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Pro Video Tips is designed for busy videographers like you. This series brings you a new tip every week, on everything from controlling reflections to hiding mics. Host Anthony Q. Artis covers shooting techniques for particular video challenges like portraits, tools to help you control light and judge exposure, and advice for the traveling videographer, such as putting together a great lens kit or packing a truck. Come back every Tuesday for a new round of tips.
So to wrap out our little segment on surf videos here, I thought we should talk to the man himself. So I'm sitting here with surf video image maker and photographer, Tony Cruz. I want to talk to Tony, to get some of his techniques. because he's done way more of this stuff than me and I know he's got a few good things to share with you. So, first thing I want to talk about, Tony, is just your choice of cameras. We shot that segment using the GoPro and I shot from the shore. But I know that you also use other cameras. So, tell me a little bit about what cameras you use when you're shooting surf videos and taking your photos.
>> I typically use, for my boards, a GoPro. And the one that I use is actually the Silver Edition. And that camera, I like to have it on the front end of my board, mounted, you know, either facing up towards me or, you know, there are times where I turn it around and just even face the perspective of looking at the direction I'm going on the wave. For shooting, like say I'm just wanting to swim around in the water, I use the Watershot housing for my iPhone. >> Okay. >> Now, this housing is the Watershot housing for an iPhone 5. And pretty much the thing about this set up is that you have to actually download it at Watershot's app to get the same fulling functioning.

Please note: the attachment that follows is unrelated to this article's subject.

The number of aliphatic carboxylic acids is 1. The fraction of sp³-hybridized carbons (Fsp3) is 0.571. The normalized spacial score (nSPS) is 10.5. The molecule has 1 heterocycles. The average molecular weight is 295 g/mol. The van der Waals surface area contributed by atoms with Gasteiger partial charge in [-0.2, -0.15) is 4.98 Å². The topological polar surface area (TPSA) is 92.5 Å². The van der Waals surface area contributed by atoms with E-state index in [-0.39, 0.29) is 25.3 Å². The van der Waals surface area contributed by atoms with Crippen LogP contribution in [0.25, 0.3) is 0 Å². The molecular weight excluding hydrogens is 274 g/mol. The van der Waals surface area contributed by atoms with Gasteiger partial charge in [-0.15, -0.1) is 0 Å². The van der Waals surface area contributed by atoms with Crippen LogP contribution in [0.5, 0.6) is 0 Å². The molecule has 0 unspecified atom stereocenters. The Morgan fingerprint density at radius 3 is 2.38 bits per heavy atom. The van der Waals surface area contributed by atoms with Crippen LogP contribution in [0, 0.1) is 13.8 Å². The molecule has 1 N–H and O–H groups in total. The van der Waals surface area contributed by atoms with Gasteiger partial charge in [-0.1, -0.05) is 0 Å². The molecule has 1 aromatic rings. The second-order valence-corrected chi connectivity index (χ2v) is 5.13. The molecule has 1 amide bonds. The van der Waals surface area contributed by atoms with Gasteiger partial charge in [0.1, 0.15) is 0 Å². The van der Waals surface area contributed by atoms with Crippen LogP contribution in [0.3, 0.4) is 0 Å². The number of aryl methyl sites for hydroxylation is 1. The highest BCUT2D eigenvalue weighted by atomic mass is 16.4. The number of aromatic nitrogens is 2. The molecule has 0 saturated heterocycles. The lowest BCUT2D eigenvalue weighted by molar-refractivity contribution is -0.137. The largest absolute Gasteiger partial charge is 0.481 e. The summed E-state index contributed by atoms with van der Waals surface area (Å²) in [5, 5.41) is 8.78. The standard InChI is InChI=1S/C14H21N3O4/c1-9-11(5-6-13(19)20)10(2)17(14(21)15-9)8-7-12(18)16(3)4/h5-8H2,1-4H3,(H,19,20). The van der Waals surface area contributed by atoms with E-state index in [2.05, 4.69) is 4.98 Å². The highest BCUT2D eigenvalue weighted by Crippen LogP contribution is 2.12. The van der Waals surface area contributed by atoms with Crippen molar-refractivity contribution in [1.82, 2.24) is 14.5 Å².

>> 'Kay. >> And just like anything with a water-housing it has a trigger to take a photo. I can also play around with changing it to video and both photo modes. So at times I'll. >> So you can change video to photo modes with just that? >> Yes. >> Oh, so the app somehow corresponds to where these touch on the screen. >> Yeah, exactly. >> Okay, I was wondering about that. So that's really unique. So with this WaterShot housing, you don't have to. I was, I was debating the other day because I thought you might of had to start your video before you put it in there. I'm, like, that's a lot of wasted media time. >> No, no, no. >> Okay. >> What's real great is, yeah, you can actually switch out both video, you can switch it out to video or photo.
And I can actually do it, different timed, like, if I wanted to do, like, a time lapse setting or even a burst setting, I can, I can do all that from the outside of the camera, not. It doesn't have to be pre-done, so it's a really cool function that Water Shot has incorporated into their app, so I usually set it up if I want to shoot video and get the shots that I need. >> Now, do you use this while you're on the board, or do you just get in the water separate to record your friends. How you usually actually use that? >> I typically like to surf and have this with me but as you can tell, it's not the smallest piece of hardware, you know? So, it's a pretty big housing.
It makes it difficult for surfing. Every once in a while, I, I do take it out and maybe tuck it into my suit or whatever. But I typically use it when I am you know, say, body surfing or if I am just wanting to be you know, right there on the ocean You know, where it's shallow and get shots of people surfing by me or whatever. So mostly if stationary on land. I've tried it surfing and it is difficult but typically on land. >> Now I want to talk about some other stuff too. Because this case comes with more than one lens. Is that correct? >> Yeah. >> So it's not just an iPhone camera but.